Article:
Sports Staff Writer
As UNC Asheville gears down from the hectic homecoming activities, there seems to be a common theme in the opinions of most: the weather was beautiful and there were no gloves involved for the first time in a long time. The cool fall weather complimented all of the homecoming festivities throughout the weekend.
The university, with the help of alumni, made a huge decision to have a more traditional homecoming schedule this semester.
With mixed emotions from current students and alumni, a noticeable rift came to fruition concerning the correct choice of season for homecoming.
Juliana Grassia, a 23-year-old UNCA alumna from Colts Neck, New Jersey, now works as the university’s alumni relations coordinator.
As an alumna, Grassia said she was asked her opinion on the change. She said there was talk about moving the celebration to warmer weather for a long time, and since the reaction was positive, the move happened this year.
“One of the biggest comments was that February is just a difficult time to have a big university event because of the unpredictability of weather,” said Grassia, “how cold it can be and with the past two years being so frigid during homecoming.”
As a seasoned homecoming veteran, Grassia said alumni and the administration thought the university would not lose much if they tried to make the change for homecoming to happen in October.
Charlie White, the 20-year-old SGA president from North Port, Florida, said the switch to fall will hopefully bring more of an alumni presence on campus because UNCA now has a more traditional homecoming schedule.
“Personally, I think the switch to fall will give us much nicer weather and bring homecoming to campus while the leaves are changing, which I believe will make it more enjoyable than when it’s cold in the winter,” said White, a senior political science student.
With student and alumni events combining with traditions like Turning of the Maples, the pre-game tailgate, a vicious big wheel race on the quad, the colorful parade winding through campus and, of course, crowning a homecoming king and queen, the weekend was filled with activities to bring current students and alumni together.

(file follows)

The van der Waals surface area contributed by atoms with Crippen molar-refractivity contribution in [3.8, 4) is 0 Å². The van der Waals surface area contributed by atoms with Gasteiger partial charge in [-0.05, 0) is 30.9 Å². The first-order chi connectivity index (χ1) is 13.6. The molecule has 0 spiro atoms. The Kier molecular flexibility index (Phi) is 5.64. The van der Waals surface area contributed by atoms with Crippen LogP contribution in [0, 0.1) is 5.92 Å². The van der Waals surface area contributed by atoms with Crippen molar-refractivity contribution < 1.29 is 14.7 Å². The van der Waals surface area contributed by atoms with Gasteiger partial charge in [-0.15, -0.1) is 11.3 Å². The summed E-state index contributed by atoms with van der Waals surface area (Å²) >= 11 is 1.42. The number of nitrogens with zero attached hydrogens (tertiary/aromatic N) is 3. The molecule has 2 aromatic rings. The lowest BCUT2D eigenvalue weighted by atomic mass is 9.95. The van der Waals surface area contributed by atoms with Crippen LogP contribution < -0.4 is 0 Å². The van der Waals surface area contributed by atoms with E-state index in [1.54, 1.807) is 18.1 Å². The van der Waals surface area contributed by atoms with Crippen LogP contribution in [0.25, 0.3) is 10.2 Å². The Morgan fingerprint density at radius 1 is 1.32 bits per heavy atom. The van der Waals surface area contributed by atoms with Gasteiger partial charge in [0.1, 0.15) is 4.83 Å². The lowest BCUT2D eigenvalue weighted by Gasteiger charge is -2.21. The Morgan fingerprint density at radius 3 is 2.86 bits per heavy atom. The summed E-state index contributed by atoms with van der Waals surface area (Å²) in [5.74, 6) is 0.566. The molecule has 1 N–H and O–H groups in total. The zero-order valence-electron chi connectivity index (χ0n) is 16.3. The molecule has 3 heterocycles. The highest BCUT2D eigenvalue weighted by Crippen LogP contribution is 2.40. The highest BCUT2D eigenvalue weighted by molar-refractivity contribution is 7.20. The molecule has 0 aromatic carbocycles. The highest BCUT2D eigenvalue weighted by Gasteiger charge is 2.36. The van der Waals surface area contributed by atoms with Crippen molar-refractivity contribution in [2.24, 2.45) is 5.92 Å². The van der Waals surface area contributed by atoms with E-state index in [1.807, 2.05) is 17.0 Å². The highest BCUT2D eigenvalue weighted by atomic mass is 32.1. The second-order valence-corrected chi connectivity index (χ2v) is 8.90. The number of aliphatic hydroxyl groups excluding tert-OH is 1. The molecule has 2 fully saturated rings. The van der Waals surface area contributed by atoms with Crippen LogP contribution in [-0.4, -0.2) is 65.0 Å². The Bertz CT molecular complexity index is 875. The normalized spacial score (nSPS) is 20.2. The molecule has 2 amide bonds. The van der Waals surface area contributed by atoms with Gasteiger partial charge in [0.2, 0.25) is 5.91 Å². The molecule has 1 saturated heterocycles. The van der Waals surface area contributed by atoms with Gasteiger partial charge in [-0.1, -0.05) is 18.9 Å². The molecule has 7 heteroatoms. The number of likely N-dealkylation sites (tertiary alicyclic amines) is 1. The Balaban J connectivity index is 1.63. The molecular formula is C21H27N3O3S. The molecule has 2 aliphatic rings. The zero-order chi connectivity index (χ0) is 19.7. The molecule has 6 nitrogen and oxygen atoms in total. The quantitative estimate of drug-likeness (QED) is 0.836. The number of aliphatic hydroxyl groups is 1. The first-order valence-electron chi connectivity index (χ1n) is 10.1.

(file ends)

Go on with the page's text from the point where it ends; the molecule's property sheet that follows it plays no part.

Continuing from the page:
Tara Carr, a 21-year-old psychology student from Charlotte, won the title of homecoming queen in the spring of 2015. She is currently studying abroad in Spain.
Carr said she is sad homecoming clashed with her studying abroad schedule because she loves all the activities so much and wished to be a part of the festivities one last time.
“I do not like the idea of homecoming in the fall because I feel like we are such a basketball-based school, it is weird to have it around soccer,” said Carr. “I love soccer, but there is nothing like basketball in North Carolina.”
With all the main activities in the fall semester now, Carr said there will not be any fun activities in the spring semester, if the university chooses to keep this a permanent change.
Angela Kroninger, a 21-year-old health and wellness student from Raleigh, took the title of homecoming queen at Saturday’s soccer game against Winthrop.
“Being on court is a great honor, I love this school and the community here,” said Kroninger. “I am so excited to represent my home and everyone here.”
Since autumn is Kroninger’s favorite season, she said she believes the fall foliage and atmosphere will draw alumni back into the mountains to celebrate their alma mater.
Kroninger said the change from a spring homecoming to a fall one is going to take some getting used to. Adjusting to the change is just part of the process for her.
“I am not upset about it,” Kroninger said. “I think it is different and change always takes time and adjustments to get used to and work with.”
There definitely exists a split between students in regards to changing one of the few traditions of UNCA. Alumni seem to welcome the change with open arms.
Juliana Grassia has seen the days of freezing homecoming parades come and go, and now she is excited to see a new chapter in the university’s history begin.
“I remember my first homecoming wearing mittens and leg warmers just trying to stay cozy,” said Grassia. “It is definitely difficult when you want to have fun, but it is just so cold outside.”